Could Cleveland Indians’ Lonnie Chisenhall Be Another Alex Gordon?
When Royals’ third baseman Alex Gordon couldn’t quite hack it at the hot corner, Kansas City sent him down to Triple-A to get some reps in the outfield. Now, Gordon is an All-Star left fielder, and he’s known for both stellar defense and a potent bat.
The Cleveland Indians are hoping Lonnie Chisenhall will follow suit, and based on the extremely small sample size seen so far, it seems to be working. He’s played in 16 games since his return from Columbus, and he’s batting .388/.444/.551, compared to .209/.241/.345 before he was sent down.
Much like Chisenhall, Gordon was a top prospect who just couldn’t quite put it all together at the major league level. He was expected to be an impact bat and a solid fielder, but he posted a .244/.328/.405 line through his first four seasons with the Royals – hardly All-Star numbers. Gordon’s struggles were so pronounced that fans labeled him a bust – something Chisenhall is quite familiar with.
This defensive change has already done Chisenhall some good. While he certainly doesn’t look like a veteran outfielder, he does have fairly decent instincts that seem to be serving him well. And his arm is phenomenal, after so many years of playing third. This was definitely a good move for the Indians, and it will be interesting to see if he takes off as an outfielder the way Gordon has.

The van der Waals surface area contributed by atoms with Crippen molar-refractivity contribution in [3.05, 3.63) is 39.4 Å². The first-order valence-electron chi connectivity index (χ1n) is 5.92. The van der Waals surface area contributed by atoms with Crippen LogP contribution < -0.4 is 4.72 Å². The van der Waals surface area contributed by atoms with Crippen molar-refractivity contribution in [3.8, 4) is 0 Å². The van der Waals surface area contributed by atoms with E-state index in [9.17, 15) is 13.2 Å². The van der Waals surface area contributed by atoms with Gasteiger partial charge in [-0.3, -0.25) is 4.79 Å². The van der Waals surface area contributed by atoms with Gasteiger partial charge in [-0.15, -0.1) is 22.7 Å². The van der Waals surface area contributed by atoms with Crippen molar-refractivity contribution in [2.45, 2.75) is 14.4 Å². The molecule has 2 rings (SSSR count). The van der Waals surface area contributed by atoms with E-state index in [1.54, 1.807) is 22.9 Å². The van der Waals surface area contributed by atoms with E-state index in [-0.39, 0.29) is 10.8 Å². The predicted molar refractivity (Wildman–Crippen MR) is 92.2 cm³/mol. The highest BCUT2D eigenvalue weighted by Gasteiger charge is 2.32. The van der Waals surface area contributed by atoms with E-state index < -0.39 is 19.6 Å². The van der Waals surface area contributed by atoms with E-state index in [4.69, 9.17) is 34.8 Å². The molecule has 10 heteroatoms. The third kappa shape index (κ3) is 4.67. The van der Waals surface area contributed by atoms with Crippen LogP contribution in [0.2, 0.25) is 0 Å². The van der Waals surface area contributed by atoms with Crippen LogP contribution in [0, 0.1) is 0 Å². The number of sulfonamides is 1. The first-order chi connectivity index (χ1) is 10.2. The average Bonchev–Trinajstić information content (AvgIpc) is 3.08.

More from Away Back Gone
- Cleveland Guardians tantalizingly close to locking up AL Central tiebreakers
- Cleveland Guardians: Terry Francona becomes meme in profanity-laced ejection
- Say goodbye to defensive shifts and hello to bigger bases, pitch clock in 2023
- Cleveland Guardians: Shane Bieber second-fastest to 800 strikeouts in major-league history
- The next week will make or break the Cleveland Guardians’ season
So far this year, Chisenhall has logged 184 plate appearances as a third baseman and 49 as an outfielder. As a third baseman, he’s batting .209/.242/.349. As an outfielder, those numbers skyrocket to .432/.490/.614. While such small sample sizes are hard to use as hard evidence, it’s very possible that trend will continue.
Third base is considered one of the hardest defensive positions, due to a shortened reaction time and the length and accuracy that’s required on many throws to first base. In the outfield, Chisenhall has more time to make decisions, and while his mistakes might lead to extra bases, outfield errors are less noticeable than an infield error that allows a runner to reach base. Outfielders make poor throws to the plate all the time, but they are very rarely criticized for it.
When a runner reaches first base due to an infielder’s error, it’s much more noticeable than if a runner takes an extra base on an offline throw from the outfield. How many times have fans heard announcers calmly say, “The throw from the outfield was up the first base line,” as though there was nothing that could have been done to prevent a run from scoring? When an outfielder does make a good throw, it’s often highlight-reel worthy.
Coming from third base, where routine outs are expected on every play, the outfield probably feels like a picnic for Chisenhall. Without all the added stress of infield defense, he can focus on what he excels at most – hitting the ball hard, and smashing plenty of home runs. If he can keep this up, the Indians won’t need to look for a new right-fielder next season at all.